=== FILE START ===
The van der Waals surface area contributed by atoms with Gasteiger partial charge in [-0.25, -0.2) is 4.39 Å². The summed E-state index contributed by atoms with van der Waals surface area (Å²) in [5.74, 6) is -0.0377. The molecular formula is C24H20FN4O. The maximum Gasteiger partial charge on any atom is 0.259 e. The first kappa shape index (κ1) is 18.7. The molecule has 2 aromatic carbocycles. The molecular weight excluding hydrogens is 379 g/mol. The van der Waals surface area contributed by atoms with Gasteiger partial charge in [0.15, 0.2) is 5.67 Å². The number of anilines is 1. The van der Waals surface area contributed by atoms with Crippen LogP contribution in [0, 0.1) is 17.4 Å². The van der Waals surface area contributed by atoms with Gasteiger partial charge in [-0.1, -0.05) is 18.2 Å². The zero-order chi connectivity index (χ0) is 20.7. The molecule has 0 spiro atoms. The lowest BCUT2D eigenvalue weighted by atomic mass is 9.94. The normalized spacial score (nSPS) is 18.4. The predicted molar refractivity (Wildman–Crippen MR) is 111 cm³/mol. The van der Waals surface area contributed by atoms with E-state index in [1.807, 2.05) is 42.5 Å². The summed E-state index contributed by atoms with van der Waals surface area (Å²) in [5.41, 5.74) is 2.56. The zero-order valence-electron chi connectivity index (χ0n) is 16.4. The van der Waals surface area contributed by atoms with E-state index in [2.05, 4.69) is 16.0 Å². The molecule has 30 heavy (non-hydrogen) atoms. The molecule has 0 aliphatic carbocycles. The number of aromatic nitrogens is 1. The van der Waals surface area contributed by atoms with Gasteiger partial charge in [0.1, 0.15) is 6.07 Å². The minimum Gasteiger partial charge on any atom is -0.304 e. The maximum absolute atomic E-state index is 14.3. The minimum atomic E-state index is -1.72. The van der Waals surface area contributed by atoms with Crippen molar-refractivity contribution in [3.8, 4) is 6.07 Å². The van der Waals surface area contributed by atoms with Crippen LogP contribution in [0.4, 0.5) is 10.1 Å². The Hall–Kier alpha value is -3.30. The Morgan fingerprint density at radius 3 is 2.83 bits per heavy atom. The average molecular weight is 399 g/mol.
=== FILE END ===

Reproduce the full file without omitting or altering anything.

The van der Waals surface area contributed by atoms with Gasteiger partial charge in [-0.25, -0.2) is 4.39 Å². The summed E-state index contributed by atoms with van der Waals surface area (Å²) in [5.74, 6) is -0.0377. The molecular formula is C24H20FN4O. The maximum Gasteiger partial charge on any atom is 0.259 e. The first kappa shape index (κ1) is 18.7. The molecule has 2 aromatic carbocycles. The molecular weight excluding hydrogens is 379 g/mol. The van der Waals surface area contributed by atoms with Gasteiger partial charge in [0.15, 0.2) is 5.67 Å². The number of anilines is 1. The van der Waals surface area contributed by atoms with Crippen LogP contribution in [0, 0.1) is 17.4 Å². The van der Waals surface area contributed by atoms with Gasteiger partial charge in [-0.1, -0.05) is 18.2 Å². The zero-order chi connectivity index (χ0) is 20.7. The molecule has 0 spiro atoms. The lowest BCUT2D eigenvalue weighted by atomic mass is 9.94. The normalized spacial score (nSPS) is 18.4. The predicted molar refractivity (Wildman–Crippen MR) is 111 cm³/mol. The van der Waals surface area contributed by atoms with E-state index in [1.807, 2.05) is 42.5 Å². The summed E-state index contributed by atoms with van der Waals surface area (Å²) in [5.41, 5.74) is 2.56. The zero-order valence-electron chi connectivity index (χ0n) is 16.4. The van der Waals surface area contributed by atoms with E-state index in [2.05, 4.69) is 16.0 Å². The molecule has 30 heavy (non-hydrogen) atoms. The molecule has 0 aliphatic carbocycles. The number of aromatic nitrogens is 1. The van der Waals surface area contributed by atoms with Gasteiger partial charge in [0.1, 0.15) is 6.07 Å². The minimum Gasteiger partial charge on any atom is -0.304 e. The maximum absolute atomic E-state index is 14.3. The minimum atomic E-state index is -1.72. The van der Waals surface area contributed by atoms with Crippen molar-refractivity contribution in [3.8, 4) is 6.07 Å². The van der Waals surface area contributed by atoms with Crippen LogP contribution in [0.4, 0.5) is 10.1 Å². The Hall–Kier alpha value is -3.30. The Morgan fingerprint density at radius 3 is 2.83 bits per heavy atom. The average molecular weight is 399 g/mol.